Millencolin’s ‘Pennybridge Pioneers’ at 20


A very big happy 20th birthday to one of the best pop-punk records ever made: ‘Pennybridge Pioneers.’



By the time ‘Pennybridge Pioneers‘ rolled around in 2000, Sweden’s Millencolin already had three other records out. Before this now-classic pop-punk gem altered the course of the band’s history and its four members’ lives forever, they were more of a ska band: rapid tempos, fast upstrokes, horns and saxophones blaring, and silly lyricism abounding. Their pop-punk and alt-rock sounds were present, yes, but ska was the defining genre trait of their earlier years. To be fair, Millencollin did it very well; ‘Story of my Life‘ is a neat, fun little ska jam. But then ‘Pennybridge Pioneers‘ happened.

Ditching their ska roots and the horns completely, the melodic skate punk and alt-rock riffing of the Millencolin that we’ve known ever since was born into the world on February 22nd, 2000. Other than being a riff-heavy, hook-driven blockbuster skate-punk LP, it was also an album of many firsts for the Örebro quartet. It was their first record recorded outside of their native Sweden, their first non-ska release, and it was their first big charting record out here in Australia too. (Which is probably why they always make an effort to tour here on each new album cycle.) More than that, it was Millencolin’s first big record: ‘Pennybridge Pioneers‘ was their moment. Millencolin has plenty of good albums – ‘Life On A Plate,’ ‘Home From Home,’ and ‘True Brew,’ to name but three (even Kingswood‘ was decent) – but none as great as their fourth disc.

Millencolin, circa 2000.

An Epitaph hall-of-famer and a Burning Heart Records smash-hit akin to Refused’s seminal LP two years prior, what makes ‘Pennybridge‘ still such an endearing and enjoyable album to this day is just how goddamn charming it all is. It’s brimming with chipper honesty, warm personality, and witty humour. For instance, the tongue-firmly-in-cheek second song, ‘Fox,’ could be seen by those not paying attention as a regressive, objectifying view of women by bassist/singer Nikola Sarcevic… until you realize it’s actually a love song dedicated to his trusty motorized scooter.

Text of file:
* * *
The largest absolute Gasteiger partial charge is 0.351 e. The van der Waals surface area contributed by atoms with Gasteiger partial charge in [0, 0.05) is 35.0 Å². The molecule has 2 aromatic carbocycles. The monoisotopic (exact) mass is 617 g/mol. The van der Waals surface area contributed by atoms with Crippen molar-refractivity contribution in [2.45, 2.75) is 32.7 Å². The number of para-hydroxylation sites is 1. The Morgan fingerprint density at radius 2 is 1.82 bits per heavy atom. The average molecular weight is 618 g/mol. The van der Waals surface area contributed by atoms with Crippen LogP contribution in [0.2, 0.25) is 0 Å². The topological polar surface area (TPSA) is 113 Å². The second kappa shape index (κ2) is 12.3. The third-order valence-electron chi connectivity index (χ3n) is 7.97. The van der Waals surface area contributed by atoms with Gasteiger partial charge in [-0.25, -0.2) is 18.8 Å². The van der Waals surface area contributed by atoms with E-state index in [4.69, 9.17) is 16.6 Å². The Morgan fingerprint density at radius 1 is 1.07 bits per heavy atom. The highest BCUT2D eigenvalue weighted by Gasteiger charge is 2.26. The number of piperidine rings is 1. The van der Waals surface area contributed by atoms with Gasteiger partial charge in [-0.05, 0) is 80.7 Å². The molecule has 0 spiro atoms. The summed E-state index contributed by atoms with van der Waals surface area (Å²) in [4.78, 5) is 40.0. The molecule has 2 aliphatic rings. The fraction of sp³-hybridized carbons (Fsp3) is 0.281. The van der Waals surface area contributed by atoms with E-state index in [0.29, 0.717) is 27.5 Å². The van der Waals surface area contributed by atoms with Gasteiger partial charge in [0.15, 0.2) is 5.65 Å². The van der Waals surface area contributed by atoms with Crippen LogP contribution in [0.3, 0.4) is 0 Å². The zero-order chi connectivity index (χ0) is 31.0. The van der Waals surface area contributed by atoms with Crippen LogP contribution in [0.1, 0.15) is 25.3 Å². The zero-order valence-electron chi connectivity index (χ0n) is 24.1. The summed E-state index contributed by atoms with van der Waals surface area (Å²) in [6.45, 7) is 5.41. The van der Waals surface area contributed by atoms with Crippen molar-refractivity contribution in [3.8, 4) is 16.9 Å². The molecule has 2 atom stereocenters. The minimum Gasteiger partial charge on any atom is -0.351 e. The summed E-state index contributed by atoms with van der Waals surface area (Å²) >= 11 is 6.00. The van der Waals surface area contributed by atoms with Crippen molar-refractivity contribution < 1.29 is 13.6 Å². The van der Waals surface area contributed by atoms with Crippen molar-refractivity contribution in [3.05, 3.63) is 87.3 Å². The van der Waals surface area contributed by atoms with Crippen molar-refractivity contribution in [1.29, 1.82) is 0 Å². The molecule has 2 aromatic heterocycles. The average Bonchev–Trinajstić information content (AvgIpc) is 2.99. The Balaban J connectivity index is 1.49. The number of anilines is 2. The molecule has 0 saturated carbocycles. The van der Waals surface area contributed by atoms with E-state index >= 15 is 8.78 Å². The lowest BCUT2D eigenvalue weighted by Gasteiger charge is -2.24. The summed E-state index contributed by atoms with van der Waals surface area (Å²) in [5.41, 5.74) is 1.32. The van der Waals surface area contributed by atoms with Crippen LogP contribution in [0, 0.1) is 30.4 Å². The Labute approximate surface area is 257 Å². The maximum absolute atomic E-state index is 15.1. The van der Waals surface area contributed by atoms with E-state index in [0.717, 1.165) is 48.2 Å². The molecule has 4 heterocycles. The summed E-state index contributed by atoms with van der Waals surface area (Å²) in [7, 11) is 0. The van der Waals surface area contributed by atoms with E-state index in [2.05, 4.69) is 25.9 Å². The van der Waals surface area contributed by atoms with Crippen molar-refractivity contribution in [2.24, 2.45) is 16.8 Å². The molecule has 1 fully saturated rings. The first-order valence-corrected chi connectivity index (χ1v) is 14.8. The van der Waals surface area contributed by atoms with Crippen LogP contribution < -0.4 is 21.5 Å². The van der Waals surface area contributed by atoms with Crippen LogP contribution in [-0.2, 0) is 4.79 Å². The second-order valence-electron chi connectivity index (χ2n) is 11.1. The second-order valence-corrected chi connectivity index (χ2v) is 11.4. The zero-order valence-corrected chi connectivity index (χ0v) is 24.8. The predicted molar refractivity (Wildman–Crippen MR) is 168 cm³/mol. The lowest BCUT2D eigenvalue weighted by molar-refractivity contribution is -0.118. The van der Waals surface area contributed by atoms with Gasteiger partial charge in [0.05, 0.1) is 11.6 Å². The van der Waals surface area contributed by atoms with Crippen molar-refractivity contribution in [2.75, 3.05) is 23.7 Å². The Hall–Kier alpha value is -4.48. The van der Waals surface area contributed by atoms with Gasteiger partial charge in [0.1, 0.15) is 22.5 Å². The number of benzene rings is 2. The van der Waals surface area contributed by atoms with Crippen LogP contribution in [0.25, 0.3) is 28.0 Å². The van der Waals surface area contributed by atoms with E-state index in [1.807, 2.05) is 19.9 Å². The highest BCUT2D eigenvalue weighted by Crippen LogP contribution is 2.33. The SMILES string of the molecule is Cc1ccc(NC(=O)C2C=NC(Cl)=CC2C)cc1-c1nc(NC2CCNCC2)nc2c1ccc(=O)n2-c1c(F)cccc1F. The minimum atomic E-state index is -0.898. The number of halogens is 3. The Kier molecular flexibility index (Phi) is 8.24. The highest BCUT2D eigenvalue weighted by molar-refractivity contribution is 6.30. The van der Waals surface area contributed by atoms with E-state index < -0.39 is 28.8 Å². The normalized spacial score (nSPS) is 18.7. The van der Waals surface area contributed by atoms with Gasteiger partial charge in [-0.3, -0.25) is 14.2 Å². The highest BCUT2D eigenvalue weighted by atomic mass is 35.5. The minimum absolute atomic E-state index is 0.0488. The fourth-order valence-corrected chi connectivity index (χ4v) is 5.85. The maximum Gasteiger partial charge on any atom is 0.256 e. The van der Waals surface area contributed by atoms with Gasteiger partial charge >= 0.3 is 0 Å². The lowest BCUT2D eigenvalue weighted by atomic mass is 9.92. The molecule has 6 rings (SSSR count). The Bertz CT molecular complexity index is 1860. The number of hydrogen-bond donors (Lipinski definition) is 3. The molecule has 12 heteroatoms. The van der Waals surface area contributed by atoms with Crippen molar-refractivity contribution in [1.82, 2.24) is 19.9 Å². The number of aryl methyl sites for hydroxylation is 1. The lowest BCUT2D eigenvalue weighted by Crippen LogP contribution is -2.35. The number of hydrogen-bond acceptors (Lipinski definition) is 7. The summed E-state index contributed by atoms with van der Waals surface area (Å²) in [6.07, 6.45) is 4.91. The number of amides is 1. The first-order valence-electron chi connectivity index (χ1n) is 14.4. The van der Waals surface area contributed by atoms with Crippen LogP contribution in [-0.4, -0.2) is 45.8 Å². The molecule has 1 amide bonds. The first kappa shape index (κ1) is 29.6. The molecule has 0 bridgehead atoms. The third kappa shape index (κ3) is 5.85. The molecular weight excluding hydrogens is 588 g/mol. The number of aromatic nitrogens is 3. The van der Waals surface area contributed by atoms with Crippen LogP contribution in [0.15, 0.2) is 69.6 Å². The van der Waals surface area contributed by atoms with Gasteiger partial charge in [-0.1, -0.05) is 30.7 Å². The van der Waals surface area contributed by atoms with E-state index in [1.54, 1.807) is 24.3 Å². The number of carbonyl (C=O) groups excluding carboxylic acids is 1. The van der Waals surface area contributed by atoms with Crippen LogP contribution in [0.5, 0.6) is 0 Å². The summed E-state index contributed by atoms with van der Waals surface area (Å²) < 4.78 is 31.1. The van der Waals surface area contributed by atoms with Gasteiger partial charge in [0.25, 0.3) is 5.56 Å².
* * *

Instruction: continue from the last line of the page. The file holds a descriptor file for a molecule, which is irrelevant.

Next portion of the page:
Material Boy‘ is a cheeky spin on Madonna’s Material Girl,’ rejecting rampant consumerism and materialism. ‘Highway Donkey‘ has its eyes set on the liberating fun of touring and seeing the world, and the wider appreciation that those experiences bring. The self-debilitating and honesty in ‘Devil Me‘ have Nikola sharing his love of chess – which also gets a brief reference in the verses of ‘Sense & Sensibility – funk music, The Beatles, his family, and his dreams and aspirations in life, like one day wanting to own a farm. This album showed that Millencolin were just four ordinary dudes; four dorky musicians playing loud and fast but authentic punk rock because it’s what they loved doing in life.

At its core, this twenty-year-old essential punk rock LP is a resonating message about the importance of individuality, growing up, and moving forward, fully indicative of their sound evolving. Seminal opener and defining Tony Hawk’s Pro Skater playlist cut, the relentless ‘No Cigar‘ – about sticking up for yourself, being you, not trying to fit in – hit at just the right time and place for turn-of-the-century suburban skate kids, lonely teenage rockers, and outlier budding punks everywhere. When the band wrote ‘No Cigar,’ they didn’t know it at the time, but it would go on to be one of their biggest hits; a resounding anthem that spoke to youths all around the world that it was more than okay to be weird, to be who you are, and to not worry too much about getting into all the popular cliques.